News and Articles

The Times - Understanding and responding to Russia


Sir, Clare Foges points out the need for a psychological approach in international negotiations (“Squaring up leaves Putin no way to save face”, Comment, Apr 11). Daniel Finkelstein (Mar 29) also refers to Sun Tzu’s “golden bridge” to provide opponents with dignity in retreat. Should we now be considering the use of psychologically informed mediators to facilitate global negotiations, whether Brexit, Russia or elsewhere?


It is acknowledged that mediators can achieve resolutions where negotiations have failed. This is often because negotiators set out their stall of demands, and when these are not met, they return empty-handed, blaming the other side for their intransigence. Mediators can facilitate dialogue where parties no longer communicate effectively; they manage anger and frustration; reframe messages; build “golden bridges”; channel and divert motivations for revenge; and counteract the effect of humiliation. When irritation levels reach explosion point, they can separate parties and shuttle between them, preventing walkouts and strategies that lead to the breakdown of talks.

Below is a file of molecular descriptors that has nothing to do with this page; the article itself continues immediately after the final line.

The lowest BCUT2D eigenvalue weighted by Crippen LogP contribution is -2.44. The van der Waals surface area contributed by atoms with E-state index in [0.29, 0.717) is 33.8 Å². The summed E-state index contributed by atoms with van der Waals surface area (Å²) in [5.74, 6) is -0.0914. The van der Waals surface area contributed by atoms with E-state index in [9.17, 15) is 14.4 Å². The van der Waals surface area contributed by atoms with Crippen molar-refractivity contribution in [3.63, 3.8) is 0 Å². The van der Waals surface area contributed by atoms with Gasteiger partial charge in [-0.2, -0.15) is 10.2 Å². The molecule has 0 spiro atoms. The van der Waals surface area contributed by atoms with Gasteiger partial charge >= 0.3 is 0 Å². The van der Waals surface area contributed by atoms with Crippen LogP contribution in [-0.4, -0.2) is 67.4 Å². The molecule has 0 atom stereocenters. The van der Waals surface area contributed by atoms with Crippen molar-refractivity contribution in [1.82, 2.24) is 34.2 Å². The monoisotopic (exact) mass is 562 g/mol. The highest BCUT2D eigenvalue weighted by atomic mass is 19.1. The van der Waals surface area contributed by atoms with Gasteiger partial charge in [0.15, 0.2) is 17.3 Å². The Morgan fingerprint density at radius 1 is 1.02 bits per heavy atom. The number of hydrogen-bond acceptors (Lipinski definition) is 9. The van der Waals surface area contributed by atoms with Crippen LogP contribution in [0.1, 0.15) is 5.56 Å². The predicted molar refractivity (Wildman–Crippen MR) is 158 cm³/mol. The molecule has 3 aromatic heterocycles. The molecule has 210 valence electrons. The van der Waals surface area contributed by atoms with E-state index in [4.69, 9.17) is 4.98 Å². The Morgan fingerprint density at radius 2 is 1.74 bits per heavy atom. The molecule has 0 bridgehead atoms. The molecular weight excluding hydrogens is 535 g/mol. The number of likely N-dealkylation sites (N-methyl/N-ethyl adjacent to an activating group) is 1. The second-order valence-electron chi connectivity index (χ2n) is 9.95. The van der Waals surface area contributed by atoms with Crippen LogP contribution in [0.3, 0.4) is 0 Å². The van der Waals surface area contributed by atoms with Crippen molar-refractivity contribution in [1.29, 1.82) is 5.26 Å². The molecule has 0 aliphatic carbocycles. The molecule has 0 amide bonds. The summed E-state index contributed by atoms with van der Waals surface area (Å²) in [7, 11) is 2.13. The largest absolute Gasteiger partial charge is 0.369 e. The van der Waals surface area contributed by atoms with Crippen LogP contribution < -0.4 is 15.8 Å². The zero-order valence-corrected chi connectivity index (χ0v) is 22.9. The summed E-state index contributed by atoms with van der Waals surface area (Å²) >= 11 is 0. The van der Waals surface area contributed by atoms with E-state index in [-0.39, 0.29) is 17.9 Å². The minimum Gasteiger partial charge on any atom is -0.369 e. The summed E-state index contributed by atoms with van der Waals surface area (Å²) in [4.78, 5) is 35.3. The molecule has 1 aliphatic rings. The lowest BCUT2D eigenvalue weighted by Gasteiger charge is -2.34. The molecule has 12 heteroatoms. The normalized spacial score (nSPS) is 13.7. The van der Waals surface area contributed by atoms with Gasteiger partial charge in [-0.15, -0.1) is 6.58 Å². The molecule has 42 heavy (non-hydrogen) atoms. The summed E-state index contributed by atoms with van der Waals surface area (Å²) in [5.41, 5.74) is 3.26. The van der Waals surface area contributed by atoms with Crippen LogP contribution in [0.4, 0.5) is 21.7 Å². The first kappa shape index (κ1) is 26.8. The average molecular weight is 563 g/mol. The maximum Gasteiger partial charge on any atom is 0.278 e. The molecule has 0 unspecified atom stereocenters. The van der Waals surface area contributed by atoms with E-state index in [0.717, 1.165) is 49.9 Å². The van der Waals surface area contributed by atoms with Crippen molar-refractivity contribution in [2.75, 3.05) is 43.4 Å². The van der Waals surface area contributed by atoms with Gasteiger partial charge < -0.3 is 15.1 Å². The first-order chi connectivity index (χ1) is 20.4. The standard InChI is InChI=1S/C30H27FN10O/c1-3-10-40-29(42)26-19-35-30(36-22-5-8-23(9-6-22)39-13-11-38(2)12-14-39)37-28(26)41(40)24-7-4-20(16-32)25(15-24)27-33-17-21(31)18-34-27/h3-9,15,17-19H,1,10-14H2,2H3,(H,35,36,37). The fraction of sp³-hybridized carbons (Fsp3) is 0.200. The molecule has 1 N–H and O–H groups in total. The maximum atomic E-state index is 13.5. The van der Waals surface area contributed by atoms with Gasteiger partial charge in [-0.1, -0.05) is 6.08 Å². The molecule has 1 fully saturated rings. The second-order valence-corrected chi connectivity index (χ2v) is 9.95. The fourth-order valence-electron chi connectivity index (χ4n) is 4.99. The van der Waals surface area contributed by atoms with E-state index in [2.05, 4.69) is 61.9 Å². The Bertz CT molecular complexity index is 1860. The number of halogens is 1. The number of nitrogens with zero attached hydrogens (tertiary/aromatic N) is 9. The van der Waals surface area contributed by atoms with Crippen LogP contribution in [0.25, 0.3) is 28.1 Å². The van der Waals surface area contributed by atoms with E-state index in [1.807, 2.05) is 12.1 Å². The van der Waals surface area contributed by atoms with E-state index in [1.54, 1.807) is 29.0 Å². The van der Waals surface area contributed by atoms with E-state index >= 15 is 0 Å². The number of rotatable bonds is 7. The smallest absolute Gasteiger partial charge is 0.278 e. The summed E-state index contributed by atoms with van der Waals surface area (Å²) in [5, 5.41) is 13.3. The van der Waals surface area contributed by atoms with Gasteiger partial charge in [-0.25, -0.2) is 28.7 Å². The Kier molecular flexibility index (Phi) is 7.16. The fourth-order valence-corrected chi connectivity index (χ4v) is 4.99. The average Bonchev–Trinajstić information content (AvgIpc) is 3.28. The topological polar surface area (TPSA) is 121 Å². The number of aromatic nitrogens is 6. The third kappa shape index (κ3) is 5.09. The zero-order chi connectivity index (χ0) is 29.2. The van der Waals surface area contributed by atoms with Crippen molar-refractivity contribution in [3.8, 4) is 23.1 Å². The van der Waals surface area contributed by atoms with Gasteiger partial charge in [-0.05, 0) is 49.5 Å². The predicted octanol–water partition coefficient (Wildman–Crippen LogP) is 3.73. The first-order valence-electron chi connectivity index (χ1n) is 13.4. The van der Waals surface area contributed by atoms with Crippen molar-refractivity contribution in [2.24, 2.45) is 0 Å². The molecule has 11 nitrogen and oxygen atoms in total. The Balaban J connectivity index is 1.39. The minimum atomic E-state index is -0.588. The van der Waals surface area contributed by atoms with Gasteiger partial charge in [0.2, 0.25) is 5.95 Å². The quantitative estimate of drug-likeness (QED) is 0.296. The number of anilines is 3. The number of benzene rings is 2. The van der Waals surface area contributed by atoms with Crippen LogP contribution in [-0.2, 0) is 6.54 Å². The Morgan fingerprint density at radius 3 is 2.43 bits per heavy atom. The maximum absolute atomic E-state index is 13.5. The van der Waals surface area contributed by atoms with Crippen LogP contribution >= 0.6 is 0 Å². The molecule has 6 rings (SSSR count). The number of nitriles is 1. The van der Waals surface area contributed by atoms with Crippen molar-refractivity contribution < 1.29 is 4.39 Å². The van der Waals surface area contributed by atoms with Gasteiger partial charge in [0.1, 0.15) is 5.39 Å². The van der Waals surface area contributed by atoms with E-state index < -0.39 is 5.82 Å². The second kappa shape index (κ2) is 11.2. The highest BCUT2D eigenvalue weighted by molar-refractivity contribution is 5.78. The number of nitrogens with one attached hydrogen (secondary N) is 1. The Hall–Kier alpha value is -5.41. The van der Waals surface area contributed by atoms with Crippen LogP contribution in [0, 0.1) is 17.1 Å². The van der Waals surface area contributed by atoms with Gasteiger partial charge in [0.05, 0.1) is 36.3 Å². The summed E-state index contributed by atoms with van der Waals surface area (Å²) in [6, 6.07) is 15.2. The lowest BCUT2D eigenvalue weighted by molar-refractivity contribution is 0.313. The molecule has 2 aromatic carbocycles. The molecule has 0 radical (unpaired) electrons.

Paul Randolph

Mediation course leader, Regent’s University school of psychology and psychotherapy


Website developed by Iconic Media Solutions Ltd.